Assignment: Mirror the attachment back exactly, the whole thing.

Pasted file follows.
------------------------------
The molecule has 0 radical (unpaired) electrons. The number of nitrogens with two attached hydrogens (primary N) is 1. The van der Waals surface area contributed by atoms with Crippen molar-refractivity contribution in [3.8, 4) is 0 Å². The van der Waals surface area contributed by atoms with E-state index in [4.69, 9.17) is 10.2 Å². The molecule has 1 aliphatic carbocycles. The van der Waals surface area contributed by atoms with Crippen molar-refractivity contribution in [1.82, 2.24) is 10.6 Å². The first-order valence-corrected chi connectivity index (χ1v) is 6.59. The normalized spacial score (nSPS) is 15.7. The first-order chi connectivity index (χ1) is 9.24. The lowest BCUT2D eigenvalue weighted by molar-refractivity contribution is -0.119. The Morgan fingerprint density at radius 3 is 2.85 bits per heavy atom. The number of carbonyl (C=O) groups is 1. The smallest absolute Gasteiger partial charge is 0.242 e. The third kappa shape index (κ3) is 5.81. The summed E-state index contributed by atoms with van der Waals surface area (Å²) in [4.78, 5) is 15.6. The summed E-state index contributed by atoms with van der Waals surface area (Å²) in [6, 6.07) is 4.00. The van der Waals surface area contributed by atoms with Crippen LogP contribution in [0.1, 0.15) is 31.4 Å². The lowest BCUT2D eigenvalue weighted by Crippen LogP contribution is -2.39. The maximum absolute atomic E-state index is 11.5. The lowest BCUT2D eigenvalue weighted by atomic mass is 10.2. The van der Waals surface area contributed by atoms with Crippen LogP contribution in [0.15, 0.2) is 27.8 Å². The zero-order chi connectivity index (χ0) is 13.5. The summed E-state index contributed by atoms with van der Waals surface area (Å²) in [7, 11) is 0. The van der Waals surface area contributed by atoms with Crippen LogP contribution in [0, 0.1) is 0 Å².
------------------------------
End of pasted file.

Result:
The molecule has 0 radical (unpaired) electrons. The number of nitrogens with two attached hydrogens (primary N) is 1. The van der Waals surface area contributed by atoms with Crippen molar-refractivity contribution in [3.8, 4) is 0 Å². The van der Waals surface area contributed by atoms with E-state index in [4.69, 9.17) is 10.2 Å². The molecule has 1 aliphatic carbocycles. The van der Waals surface area contributed by atoms with Crippen molar-refractivity contribution in [1.82, 2.24) is 10.6 Å². The first-order valence-corrected chi connectivity index (χ1v) is 6.59. The normalized spacial score (nSPS) is 15.7. The first-order chi connectivity index (χ1) is 9.24. The lowest BCUT2D eigenvalue weighted by molar-refractivity contribution is -0.119. The Morgan fingerprint density at radius 3 is 2.85 bits per heavy atom. The number of carbonyl (C=O) groups is 1. The smallest absolute Gasteiger partial charge is 0.242 e. The third kappa shape index (κ3) is 5.81. The summed E-state index contributed by atoms with van der Waals surface area (Å²) in [4.78, 5) is 15.6. The summed E-state index contributed by atoms with van der Waals surface area (Å²) in [6, 6.07) is 4.00. The van der Waals surface area contributed by atoms with Crippen LogP contribution in [0.1, 0.15) is 31.4 Å². The lowest BCUT2D eigenvalue weighted by Crippen LogP contribution is -2.39. The maximum absolute atomic E-state index is 11.5. The lowest BCUT2D eigenvalue weighted by atomic mass is 10.2. The van der Waals surface area contributed by atoms with Crippen LogP contribution in [0.15, 0.2) is 27.8 Å². The zero-order chi connectivity index (χ0) is 13.5. The summed E-state index contributed by atoms with van der Waals surface area (Å²) in [7, 11) is 0. The van der Waals surface area contributed by atoms with Crippen LogP contribution in [0, 0.1) is 0 Å².